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The Daily Illini

Stop glorifying specialized diets

Jamie Linton, Columnist

Yet another celebrity-endorsed trend has entered mainstream culture.

In a society so heavily influenced by the actions of the rich and famous, it’s no surprise that weird food trends like Beyoncé’s liquid-only diet or Megan Fox’s Paleolithic (eating “like a caveman”) diet, have been widely adopted by men and women everywhere. 

It’s admirable that the general public has decided to embrace clean eating, especially given that the U.S. has the 12th highest obesity rate in the world, at 35 percent of the population.  However, it’s concerning that we praise bizarre food trends for being nutritious when data has proven otherwise.  Additionally, restaurants and cafés have used these food intolerance trends to drive up prices, leaving those with actual allergies no choice but to pay a premium due to health reasons. 

Food establishments now offer options for gluten and dairy-free alternatives, based off celebrity endorsed allergen-free diets. But in the grand scheme of things, their endorsements do more harm than good. 

Because certain public figures have glorified illnesses like celiac disease, which inhibits the incorporation of those affected diets, restaurants are introducing alternatives at astronomical costs. 

This is convenient for those who can afford to pay extra for their already overpriced coffee; however, for the everyday sufferer who has to constantly purchase specialized groceries, maintaining a healthy lifestyle is expensive.  This, in addition to the amount of money they may have to spend on medical care for their illnesses, can eat up a majority of their income.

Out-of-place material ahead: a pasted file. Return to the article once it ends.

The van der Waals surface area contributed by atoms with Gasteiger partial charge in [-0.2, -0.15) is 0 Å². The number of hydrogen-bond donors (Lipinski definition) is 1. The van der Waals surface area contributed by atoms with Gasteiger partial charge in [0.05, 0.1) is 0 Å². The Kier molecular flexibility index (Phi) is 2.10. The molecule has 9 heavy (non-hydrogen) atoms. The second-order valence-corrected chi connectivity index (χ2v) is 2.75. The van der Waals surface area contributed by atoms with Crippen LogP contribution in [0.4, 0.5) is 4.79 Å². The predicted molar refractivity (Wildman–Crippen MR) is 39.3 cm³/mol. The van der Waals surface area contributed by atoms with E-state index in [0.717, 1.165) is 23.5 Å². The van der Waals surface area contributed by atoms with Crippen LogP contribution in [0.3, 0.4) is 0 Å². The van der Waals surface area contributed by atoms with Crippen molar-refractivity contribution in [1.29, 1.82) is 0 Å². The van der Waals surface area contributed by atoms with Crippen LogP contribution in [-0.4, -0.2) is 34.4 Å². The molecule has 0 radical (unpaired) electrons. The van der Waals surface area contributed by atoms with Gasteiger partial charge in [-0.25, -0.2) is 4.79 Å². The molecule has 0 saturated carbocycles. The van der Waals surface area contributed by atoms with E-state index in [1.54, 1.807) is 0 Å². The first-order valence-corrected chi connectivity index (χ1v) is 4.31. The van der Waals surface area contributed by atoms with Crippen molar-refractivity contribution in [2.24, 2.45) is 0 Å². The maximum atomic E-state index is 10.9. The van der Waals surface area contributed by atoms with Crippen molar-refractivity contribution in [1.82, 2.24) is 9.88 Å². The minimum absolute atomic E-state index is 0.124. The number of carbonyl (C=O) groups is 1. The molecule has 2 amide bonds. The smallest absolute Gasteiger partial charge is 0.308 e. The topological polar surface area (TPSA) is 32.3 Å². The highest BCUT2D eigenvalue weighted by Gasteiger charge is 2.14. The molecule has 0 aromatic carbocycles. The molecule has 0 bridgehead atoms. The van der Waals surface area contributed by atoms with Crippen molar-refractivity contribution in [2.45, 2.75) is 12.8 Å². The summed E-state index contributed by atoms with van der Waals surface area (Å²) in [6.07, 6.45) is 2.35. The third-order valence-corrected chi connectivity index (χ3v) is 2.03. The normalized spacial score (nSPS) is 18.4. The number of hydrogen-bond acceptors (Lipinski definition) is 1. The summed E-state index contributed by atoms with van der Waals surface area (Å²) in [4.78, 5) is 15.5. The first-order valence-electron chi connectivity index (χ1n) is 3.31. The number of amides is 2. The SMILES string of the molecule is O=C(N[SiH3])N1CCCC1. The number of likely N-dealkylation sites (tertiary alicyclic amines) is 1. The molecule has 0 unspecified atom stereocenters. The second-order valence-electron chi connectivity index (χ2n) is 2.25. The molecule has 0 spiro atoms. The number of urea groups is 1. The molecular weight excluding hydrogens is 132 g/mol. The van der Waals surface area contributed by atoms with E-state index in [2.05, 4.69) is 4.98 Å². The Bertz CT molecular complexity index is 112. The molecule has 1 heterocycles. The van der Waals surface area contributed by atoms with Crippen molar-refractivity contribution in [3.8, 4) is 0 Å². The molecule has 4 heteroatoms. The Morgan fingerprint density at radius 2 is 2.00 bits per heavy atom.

Popularizing the diets of people who are gluten or lactose intolerant could be understandable if they didn’t have adverse effects on the health of a typical individual.  According to a study in Spain, “a month on a gluten-free diet may hurt our gut flora and immune function, potentially setting those on gluten-free diets up for an overgrowth of harmful bacteria in their intestines.” 

Though side effects of special diets will affect everyone differently, cutting necessary food groups out of your diet without accounting for the nutrients you’re losing can result in malnutrition.

It’s important that those who are concerned with legitimate food allergies and intolerances see a doctor that can help them make a diet change; however, it’s due to the actions of those who make unnecessary changes that companies are profiting off the glorification of specialized diets.


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1 Comment

  • Caitlin Sanders

    Well said. As a person who is lactose intolerant, I frequently find myself frustrated by the extra costs to purchase food products with soy, almond, or other lactose free alternatives. And as an animal scientist concentrating my studies in nutrition, the mis-information spread by marketing and media ploys about popular diets (ex. grain- or gluten-free) makes it much harder to disseminate scientifically supported nutritional information and help people make truly healthy and beneficial changes in their diets. The focus for diet formulation should be based on scientific literature, not celebrity and media endorsed anecdotal “evidence”.